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How to deal with snow on solar PV modules

Posted by Chris Rudge on 7 January 2010 at 11:36 am

This past weeks little deluge of snow may have provided a nice seasonal blanket of white over your solar PV modules. While the glass in most modules has self cleaning properties, the adhesion of snow means it will cover the modules until the temperature rises. In the case of a ground mounted system, you can simply clean them off yourself.

Light is restricted through the snow, so output will be down, but you may be pleasantly surprised to see that on a sunny day with a covering of snow, the output is quite good. This is because the module temperature is really low, which improves efficiency, plus snow still transmits diffused light. Only when any layer of snow gets quite thick, will the output start to drop off dramatically.

Photo by Mike Weston

About the author: Chris Rudge is a qualified electrician who specialises in renewable energy.

If you have a question about anything in the above blog, please ask it in the comments section below.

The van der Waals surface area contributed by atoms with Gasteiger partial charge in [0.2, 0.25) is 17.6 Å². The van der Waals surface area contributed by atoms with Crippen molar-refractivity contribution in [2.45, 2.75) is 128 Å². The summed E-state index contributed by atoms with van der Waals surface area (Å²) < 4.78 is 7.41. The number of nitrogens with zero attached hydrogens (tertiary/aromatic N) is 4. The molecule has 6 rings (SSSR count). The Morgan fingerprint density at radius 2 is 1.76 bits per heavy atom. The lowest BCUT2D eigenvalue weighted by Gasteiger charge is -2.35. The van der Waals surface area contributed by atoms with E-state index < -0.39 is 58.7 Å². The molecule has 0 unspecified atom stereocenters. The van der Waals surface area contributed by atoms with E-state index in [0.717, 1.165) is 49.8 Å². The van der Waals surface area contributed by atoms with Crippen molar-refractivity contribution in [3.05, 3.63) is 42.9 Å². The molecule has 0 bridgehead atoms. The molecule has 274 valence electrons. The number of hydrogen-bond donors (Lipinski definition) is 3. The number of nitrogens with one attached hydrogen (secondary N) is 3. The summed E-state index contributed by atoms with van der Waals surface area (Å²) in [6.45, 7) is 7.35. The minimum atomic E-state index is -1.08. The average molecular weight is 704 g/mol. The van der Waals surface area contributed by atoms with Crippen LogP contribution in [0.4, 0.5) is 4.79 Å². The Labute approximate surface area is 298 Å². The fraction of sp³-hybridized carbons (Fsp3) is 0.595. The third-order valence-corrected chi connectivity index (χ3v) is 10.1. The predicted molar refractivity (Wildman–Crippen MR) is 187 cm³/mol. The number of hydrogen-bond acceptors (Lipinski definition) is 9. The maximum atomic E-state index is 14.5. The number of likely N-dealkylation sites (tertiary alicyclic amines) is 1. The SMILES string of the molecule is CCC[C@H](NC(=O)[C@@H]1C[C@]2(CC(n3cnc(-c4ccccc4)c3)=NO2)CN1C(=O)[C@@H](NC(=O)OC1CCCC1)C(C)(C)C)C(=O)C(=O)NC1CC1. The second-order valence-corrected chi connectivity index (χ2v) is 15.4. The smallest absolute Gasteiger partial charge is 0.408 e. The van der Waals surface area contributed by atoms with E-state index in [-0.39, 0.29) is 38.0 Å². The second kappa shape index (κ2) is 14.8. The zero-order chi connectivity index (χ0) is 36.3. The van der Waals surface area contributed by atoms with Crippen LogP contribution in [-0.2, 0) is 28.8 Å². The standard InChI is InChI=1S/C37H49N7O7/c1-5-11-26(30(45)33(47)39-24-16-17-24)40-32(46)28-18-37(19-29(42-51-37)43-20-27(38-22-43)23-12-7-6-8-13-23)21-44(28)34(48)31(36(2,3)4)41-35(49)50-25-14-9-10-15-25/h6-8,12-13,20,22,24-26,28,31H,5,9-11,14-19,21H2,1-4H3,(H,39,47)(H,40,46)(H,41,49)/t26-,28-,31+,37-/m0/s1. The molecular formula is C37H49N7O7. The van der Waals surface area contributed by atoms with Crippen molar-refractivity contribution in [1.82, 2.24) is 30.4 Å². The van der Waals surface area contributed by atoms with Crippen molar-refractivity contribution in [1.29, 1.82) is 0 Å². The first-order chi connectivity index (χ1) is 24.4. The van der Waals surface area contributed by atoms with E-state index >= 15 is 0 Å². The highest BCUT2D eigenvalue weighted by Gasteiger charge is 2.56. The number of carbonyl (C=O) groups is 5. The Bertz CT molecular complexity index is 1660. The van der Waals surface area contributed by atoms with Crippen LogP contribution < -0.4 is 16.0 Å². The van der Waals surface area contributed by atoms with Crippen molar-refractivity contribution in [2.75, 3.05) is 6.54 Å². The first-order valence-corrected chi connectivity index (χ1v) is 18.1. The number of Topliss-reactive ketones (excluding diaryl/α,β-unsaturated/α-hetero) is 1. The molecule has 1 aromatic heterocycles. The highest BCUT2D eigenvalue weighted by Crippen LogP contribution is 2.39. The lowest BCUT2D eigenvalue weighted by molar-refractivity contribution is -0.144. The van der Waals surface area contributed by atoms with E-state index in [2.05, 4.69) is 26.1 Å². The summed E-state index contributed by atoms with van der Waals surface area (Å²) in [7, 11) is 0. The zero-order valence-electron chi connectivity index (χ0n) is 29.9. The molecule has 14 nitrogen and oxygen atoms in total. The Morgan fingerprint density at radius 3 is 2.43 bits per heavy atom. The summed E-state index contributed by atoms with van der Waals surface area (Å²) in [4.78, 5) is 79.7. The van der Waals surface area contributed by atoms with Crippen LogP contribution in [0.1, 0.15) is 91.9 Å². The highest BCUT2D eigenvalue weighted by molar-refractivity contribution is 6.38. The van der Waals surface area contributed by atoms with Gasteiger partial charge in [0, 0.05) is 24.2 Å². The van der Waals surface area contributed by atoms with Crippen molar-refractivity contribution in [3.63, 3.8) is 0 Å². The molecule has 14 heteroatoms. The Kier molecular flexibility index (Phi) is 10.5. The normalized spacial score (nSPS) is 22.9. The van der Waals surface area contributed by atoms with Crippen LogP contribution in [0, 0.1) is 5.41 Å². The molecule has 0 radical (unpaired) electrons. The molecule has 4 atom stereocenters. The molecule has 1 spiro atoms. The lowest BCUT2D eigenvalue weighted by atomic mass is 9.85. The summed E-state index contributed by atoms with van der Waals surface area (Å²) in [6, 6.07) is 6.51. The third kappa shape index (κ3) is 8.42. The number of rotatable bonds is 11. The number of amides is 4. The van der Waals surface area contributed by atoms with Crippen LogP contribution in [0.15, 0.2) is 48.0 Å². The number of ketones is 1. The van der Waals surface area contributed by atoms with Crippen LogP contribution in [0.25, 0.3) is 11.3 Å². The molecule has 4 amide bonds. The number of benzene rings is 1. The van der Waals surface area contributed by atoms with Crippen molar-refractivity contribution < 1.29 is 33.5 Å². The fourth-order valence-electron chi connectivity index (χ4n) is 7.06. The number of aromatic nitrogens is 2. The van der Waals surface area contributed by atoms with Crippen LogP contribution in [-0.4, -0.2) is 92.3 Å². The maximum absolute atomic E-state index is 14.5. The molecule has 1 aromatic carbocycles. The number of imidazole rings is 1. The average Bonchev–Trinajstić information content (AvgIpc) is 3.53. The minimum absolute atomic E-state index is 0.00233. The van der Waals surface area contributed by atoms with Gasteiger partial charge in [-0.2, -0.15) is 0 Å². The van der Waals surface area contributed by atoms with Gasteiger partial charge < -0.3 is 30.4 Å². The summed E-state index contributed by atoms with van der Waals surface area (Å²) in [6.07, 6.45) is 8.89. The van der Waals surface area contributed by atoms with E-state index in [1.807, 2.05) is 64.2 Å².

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Comments

3 comments - read them below or add one

muymalestado

muymalestadoComment left on: 24 May 2012 at 10:37 pm

To save clambering in unsafe conditions the first bit of PV bling we bought was a snow shovel from Wolf-Garten; as in this link - 

http://www.microgen-database.org.uk/uploads/e7/35/e735a2beeb79913d453727b1a05f3eab/IMG_2178_SFW.jpg

(If the link works)

(edit - the link does work)

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Chris Rudge

Chris Rudge from Rudge EnergyComment left on: 7 January 2010 at 2:04 pm

Yes, if the modules are within easy safe reach, then cleaning off the snow is far better. However, dont risk your life clambering onto a roof!

Recently built roofs should be designed to take a loading of at least 100kgs per square metre plus snow loading. Slates weigh in at 25kg a sq metre, and Concrete tiles can be up to 75kgs a sq mtr. A PV array will be around 12 -14 Kg sqmtr maximum. 


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ePower-Solar

ePower-SolarComment left on: 7 January 2010 at 12:29 pm

I would always recommend to wipe the snow of the solarpanels. This is simply due to the decrease in efficiency and also the additional weight load it might imply on the mounting or suporting structure. Imagine your whole roof is covered with solar (adding about 14 kg per sqm) and than you add another 10 kg for 1m of wet snow. Thats distributed over a surface area of 120 sqm is quite some weight.

Regarding the temperature you are 100% right. This is why I always recommend customers to not overlook the temperature coefficient when buying a 12V-Solarmodul or any other solar panel.

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